That is not to say that the war and its handling are unimpeachable (for what war could be, ever?), but to suggest a step-back to see a bigger picture, one that sees America as trying to help the world — often failing, to be sure, but still trying. Is that not quite a bit better than not trying at all?
One possible answer, from Ken Adelman:
Fearing that worse is still to come, Adelman believes that neoconservatism itself — what he defines as "the idea of a tough foreign policy on behalf of morality, the idea of using our power for moral good in the world"—is dead, at least for a generation. After Iraq, he says, "it's not going to sell."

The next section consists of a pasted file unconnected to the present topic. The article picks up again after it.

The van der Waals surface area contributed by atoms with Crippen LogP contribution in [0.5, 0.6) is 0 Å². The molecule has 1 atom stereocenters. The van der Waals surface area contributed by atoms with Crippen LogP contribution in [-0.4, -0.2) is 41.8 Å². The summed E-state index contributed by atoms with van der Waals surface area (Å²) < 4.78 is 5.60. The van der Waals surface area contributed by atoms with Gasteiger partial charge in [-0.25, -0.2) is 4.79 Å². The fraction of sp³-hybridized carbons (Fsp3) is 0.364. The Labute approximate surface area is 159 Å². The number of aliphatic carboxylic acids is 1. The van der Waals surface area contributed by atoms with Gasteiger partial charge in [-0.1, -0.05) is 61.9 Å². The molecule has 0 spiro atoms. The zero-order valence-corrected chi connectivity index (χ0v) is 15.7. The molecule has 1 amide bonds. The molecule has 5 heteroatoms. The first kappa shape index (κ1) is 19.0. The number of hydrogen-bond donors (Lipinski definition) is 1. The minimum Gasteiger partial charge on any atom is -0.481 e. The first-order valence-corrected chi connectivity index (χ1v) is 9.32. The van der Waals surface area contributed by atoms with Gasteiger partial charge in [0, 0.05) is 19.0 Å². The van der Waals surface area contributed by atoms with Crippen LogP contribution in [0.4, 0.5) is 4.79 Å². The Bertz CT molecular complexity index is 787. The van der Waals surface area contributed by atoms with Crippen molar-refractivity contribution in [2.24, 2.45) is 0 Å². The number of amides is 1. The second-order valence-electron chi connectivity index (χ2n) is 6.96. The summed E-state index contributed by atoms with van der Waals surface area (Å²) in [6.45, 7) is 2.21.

And if he, too, had his time over, Adelman says, "I would write an article that would be skeptical over whether there would be a performance that would be good enough to implement our policy. The policy can be absolutely right, and noble, beneficial, but if you can't execute it, it's useless, just useless. I guess that's what I would have said: that Bush's arguments are absolutely right, but you know what, you just have to put them in the drawer marked CAN'T DO. And that's very different from LET'S GO."